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TEPCO's handling of radioactive water at Fukushima has been like "whack-a-mole," a minister said Monday after visiting the battered plant, pledging Japan's government would step up its involvement at the site.
The colourful comments come after 300 tonnes of toxic liquid was found to have leaked from one of the hundreds of tanks storing heavily polluted water used to cool broken reactors at the plant.
"With regard to TEPCO's handling of contaminated water, it has been just like whack-a-mole," said industry minister Toshimitsu Motegi, in reference to the anarchic fairground game in which players bash creatures that pop up from random holes.
"From now on, the government will play a greater role," he said.
The trip by Motegi, who was apparently referring to TEPCO's hurried response to events rather than planning ahead, comes amid growing calls for the government to take charge of the clean-up at the plant.
Critics accuse TEPCO (Tokyo Electric Power Co) of being incapable of dealing with the vast -- and growing -- volumes of radioactive water at the site.
Last week's leak was dubbed the most serious single incident since the plant went into meltdown in March 2011 after being hit by a quake and tsunami.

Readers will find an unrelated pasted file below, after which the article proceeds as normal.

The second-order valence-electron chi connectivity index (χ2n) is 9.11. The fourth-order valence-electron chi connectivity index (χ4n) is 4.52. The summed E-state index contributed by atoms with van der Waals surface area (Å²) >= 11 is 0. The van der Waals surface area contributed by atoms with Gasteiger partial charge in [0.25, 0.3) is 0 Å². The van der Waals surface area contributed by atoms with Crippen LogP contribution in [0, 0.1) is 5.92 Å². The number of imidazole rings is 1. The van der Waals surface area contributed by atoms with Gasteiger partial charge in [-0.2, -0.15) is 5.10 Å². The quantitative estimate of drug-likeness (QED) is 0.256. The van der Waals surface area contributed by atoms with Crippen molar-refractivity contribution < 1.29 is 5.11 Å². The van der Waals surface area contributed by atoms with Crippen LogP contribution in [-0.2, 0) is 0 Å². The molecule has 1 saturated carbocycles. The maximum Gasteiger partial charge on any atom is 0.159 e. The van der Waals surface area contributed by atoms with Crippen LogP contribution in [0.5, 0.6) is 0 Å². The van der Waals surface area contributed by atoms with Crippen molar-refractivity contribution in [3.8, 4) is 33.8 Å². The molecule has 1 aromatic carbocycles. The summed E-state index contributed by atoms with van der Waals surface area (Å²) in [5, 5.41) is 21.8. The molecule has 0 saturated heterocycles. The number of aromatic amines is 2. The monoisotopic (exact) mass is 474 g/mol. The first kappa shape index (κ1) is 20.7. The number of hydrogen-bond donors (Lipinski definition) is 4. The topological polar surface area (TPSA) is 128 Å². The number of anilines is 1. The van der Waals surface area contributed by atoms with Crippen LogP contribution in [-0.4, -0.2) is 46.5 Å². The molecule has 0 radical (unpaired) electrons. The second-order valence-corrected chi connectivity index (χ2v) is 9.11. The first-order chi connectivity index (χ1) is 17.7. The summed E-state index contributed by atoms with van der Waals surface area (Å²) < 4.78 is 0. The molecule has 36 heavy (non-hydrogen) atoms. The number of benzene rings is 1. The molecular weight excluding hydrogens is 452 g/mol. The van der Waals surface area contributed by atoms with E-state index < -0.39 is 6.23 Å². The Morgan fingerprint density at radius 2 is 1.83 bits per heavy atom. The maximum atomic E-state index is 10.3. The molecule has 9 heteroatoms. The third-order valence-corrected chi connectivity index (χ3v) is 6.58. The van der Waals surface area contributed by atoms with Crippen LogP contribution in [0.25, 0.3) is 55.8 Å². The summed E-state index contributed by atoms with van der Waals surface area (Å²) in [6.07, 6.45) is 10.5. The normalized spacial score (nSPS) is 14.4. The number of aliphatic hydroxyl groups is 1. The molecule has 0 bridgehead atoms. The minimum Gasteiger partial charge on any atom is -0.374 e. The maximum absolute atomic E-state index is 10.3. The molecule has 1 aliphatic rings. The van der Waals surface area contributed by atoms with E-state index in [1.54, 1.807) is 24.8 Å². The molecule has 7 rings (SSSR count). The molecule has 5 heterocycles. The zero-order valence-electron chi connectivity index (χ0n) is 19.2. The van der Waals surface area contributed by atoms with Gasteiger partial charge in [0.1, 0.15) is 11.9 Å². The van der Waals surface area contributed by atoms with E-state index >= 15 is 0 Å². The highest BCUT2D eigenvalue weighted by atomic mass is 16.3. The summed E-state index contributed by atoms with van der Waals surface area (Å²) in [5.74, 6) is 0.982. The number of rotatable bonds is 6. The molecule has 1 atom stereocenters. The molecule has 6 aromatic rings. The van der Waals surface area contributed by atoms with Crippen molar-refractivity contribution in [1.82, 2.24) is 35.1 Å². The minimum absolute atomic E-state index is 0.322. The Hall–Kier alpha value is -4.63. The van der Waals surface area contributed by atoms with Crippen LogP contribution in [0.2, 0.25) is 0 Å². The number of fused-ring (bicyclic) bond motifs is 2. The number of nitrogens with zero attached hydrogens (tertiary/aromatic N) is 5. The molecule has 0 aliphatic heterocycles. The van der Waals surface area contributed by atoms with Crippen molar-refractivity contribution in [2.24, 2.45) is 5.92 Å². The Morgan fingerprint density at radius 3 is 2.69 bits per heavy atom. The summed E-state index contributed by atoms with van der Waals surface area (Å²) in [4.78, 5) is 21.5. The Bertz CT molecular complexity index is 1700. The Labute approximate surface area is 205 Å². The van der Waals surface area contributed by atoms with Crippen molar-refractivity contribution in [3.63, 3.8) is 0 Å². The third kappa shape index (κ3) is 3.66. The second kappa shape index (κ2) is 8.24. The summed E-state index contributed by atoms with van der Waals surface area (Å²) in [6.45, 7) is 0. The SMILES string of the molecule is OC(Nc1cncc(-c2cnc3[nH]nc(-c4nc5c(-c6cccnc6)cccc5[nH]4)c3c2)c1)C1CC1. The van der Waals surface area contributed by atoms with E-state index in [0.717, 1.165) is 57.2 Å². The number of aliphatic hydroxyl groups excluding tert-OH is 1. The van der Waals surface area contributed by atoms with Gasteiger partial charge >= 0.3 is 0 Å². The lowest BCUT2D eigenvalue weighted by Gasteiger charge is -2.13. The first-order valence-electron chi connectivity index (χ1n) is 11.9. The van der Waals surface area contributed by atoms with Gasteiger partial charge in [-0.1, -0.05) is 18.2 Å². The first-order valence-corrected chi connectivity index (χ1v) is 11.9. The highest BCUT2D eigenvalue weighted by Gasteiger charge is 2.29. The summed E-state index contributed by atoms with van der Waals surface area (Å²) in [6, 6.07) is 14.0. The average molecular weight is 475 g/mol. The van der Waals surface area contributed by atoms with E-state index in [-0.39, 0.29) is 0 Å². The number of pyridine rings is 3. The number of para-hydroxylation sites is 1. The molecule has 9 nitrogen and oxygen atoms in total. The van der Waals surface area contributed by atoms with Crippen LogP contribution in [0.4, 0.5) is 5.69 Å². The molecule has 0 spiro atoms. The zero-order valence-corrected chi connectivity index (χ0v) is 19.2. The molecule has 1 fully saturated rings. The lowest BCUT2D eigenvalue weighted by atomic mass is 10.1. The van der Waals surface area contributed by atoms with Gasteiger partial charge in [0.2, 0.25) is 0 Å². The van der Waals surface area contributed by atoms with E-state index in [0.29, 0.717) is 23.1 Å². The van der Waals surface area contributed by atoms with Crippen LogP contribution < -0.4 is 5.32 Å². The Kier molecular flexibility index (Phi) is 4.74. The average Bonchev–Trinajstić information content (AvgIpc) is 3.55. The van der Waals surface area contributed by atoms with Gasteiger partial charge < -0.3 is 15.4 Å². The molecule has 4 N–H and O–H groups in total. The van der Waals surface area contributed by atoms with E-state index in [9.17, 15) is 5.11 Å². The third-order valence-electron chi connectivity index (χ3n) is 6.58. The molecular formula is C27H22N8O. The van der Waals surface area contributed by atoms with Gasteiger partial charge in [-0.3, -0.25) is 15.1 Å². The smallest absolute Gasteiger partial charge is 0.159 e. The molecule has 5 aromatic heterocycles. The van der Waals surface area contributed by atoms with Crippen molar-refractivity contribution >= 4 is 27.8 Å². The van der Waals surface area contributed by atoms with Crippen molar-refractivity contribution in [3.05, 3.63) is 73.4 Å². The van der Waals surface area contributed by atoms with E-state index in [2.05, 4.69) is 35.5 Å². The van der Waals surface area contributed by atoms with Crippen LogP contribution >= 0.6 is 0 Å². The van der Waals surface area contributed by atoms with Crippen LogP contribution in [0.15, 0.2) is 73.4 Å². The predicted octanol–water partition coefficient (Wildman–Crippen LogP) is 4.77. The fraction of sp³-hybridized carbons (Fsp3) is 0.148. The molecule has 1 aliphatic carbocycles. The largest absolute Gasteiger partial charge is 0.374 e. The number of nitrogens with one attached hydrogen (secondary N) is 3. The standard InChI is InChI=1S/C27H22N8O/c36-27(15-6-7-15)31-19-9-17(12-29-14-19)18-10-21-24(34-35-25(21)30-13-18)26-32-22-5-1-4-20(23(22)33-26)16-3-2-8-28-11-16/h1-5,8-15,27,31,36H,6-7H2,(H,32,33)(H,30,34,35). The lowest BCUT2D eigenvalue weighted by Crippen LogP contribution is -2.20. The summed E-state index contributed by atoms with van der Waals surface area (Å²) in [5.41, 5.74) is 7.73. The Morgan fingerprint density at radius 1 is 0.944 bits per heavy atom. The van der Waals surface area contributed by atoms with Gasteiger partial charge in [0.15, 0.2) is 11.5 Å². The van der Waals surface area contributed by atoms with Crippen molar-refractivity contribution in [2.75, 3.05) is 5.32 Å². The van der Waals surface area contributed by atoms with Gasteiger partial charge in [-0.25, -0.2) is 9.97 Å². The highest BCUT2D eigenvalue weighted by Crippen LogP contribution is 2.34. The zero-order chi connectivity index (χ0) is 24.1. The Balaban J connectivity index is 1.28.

Prime Minister Shinzo Abe in early August described as "urgent" the battle to stop contaminated water escaping into the ocean.
Chief Cabinet Secretary Yoshihide Suga said in Tokyo that Abe had ordered his industry minister to take "every possible measure", including the use of reserve funds from the national budget.
"The leak of contaminated water from the tank was extremely regrettable," Suga told a news conference. "Failing to manage tanks properly is a big problem."
"As a government, we will do whatever we can do to resolve the problem."
Inspectors from Japan's nuclear watchdog who toured the plant Friday declared water storage at the site was "sloppy."
TEPCO said Saturday the tank that sprang a leak was one of three to have been relocated from its original spot because of subsidence.
The utility has not yet pinpointed the reason for the problem with the first tank, but at the weekend began emptying the other tanks that were moved with it in 2011.
On Sunday Japanese Foreign Minister Fumio Kishida visited Chernobyl in Ukraine, the site of a 1986 nuclear disaster, and was due to hold talks with his Ukrainian counterpart on Monday.
Kishida hopes to share experience in overcoming the consequences of nuclear disasters, a spokesperson said.
More than two years after the disaster at Fukushima, TEPCO continues to struggle with the clean-up, a project expected to take around four decades.
A catalogue of mishaps, often accompanied by a perceived unwillingness publicly to reveal the extent of problems, is leading to a growing chorus warning of the need for outside experts to step in and take control of the operation.
While no one is officially recorded as having died as a direct result of the radiation released by the meltdowns, large areas around the plant had to be evacuated.
Tens of thousands of people are still unable to return to their homes, with scientists warning some areas may have to be abandoned for human habitation.